National Transportation Safety Board
Office of Public Affairs
Washington, D.C. - On the occasion of its 30th anniversary as a separate, independent agency, the National Transportation Safety Board today issued a new publication that examines the safety improvements that have resulted from over three decades of transportation accident investigations.
Titled "NTSB: Lessons Learned and Lives Saved," the publication surveys safety measures inspired by NTSB recommendations in all modes of transportation - aviation, railroad, highway, marine, and pipeline and hazardous materials.
We firmly believe "that out of tragedy, good must come," said Board Chairman Ellen Engelman Conners. "We try to learn as much as possible from each accident investigation and make practical, focused recommendations aimed at saving lives, reducing injuries, and preventing similar accidents in the future."
The NTSB opened its doors on April 1, 1967. Initially, although operationally independent, it relied on the U.S. Department of Transportation (DOT) for funding and administrative support. In 1975, after passage the previous year of the Independent Safety Board Act, all organizational ties to DOT and its modal agencies were severed.
Thirty years on, the NTSB has issued more than 12,000 recommendations to over 2,000 recipients in the transportation community - the regulatory and private sectors of the various transportation modes. Since the Board does not have rulemaking or enforcement powers, recommendations are the primary tools used to pursue safety improvements.
The Board's reputation for impartiality, technical competence, and for careful examination of the facts and circumstances of an accident has enabled it to achieve an 80-percent-plus acceptance rate for its recommendations.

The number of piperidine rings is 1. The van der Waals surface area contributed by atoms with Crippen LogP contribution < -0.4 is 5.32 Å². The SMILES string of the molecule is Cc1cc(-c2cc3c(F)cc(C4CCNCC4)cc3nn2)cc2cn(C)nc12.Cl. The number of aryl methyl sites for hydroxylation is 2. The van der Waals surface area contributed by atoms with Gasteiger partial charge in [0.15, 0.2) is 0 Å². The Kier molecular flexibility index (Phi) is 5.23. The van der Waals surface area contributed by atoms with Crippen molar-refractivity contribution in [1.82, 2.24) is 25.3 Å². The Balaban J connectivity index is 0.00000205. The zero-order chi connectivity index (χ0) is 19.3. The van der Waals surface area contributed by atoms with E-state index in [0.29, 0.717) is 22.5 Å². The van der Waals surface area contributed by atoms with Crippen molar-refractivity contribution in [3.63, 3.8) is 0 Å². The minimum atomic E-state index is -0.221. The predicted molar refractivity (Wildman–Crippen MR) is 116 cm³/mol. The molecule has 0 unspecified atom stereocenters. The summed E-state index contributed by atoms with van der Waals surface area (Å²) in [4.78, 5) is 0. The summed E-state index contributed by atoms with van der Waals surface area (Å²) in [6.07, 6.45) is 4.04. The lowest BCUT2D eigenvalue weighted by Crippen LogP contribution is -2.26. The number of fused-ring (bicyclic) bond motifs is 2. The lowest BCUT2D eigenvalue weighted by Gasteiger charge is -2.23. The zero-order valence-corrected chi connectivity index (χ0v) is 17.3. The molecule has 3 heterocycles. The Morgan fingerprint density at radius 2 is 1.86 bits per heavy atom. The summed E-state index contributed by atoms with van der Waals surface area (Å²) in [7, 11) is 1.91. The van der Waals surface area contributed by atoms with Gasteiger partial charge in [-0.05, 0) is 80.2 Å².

The list of significant NTSB safety recommendation subjects include:
Aviation - Windshear alert and detection equipment upgrades and training, anti-collision devices on airliners and cargo airplanes, advanced ground proximity warning systems, fail- safe thrust reverse systems on jet engines, and measures for dealing with aircraft icing and structural fatigue;
Railroad - Two-way end of train devices to prevent runaway trains, passenger car safety upgrades (stronger seats, impact-resistant windows, emergency window exits, flammability standards, smoke detectors, emergency lighting), light rail and transit car standards, tank car structural integrity, emergency notification systems, and human fatigue;
Highway - Design changes for automobile airbags, school bus upgrades (body strength, window exits, roof hatches, rollover and fuel tank protections), truck driver hours of service, fitting stations for child seat installation, truck brake systems, and adjustable anchorages for shoulder belts;
Marine - Fire safety upgrades on cruise ships, improved traffic management services on major waterways, emergency radio beacons, life rafts and survival suits for commercial fishing vessels, voyage data recorders, and tougher boating while intoxicated laws;
Pipeline/Hazmat - Measures for prevention of excavation damage, more comprehensive inspection of hazardous liquid and gas transmission lines, excess flow valves, one call accident notification centers, and public information campaigns regarding dangers of gas leaks.
While celebrating the Board's 30-year milestone and its record of conducting objective, independent investigations, Chairman Engleman Conners noted that the NTSB's work was not finished. "The Board will continue to build on its safety history and aggressively advocate adoption and implementation of our recommendations," she said. "We are committed to ensuring that the hard-earned lessons derived from our investigations are not forgotten."
NTSB Office of Public Affairs: (202) 314-6100
The National Transportation Safety Board (NTSB) is an independent federal agency charged with determining the probable cause
of transportation accidents, promoting transportation safety, and assisting victims of transportation accidents and their families.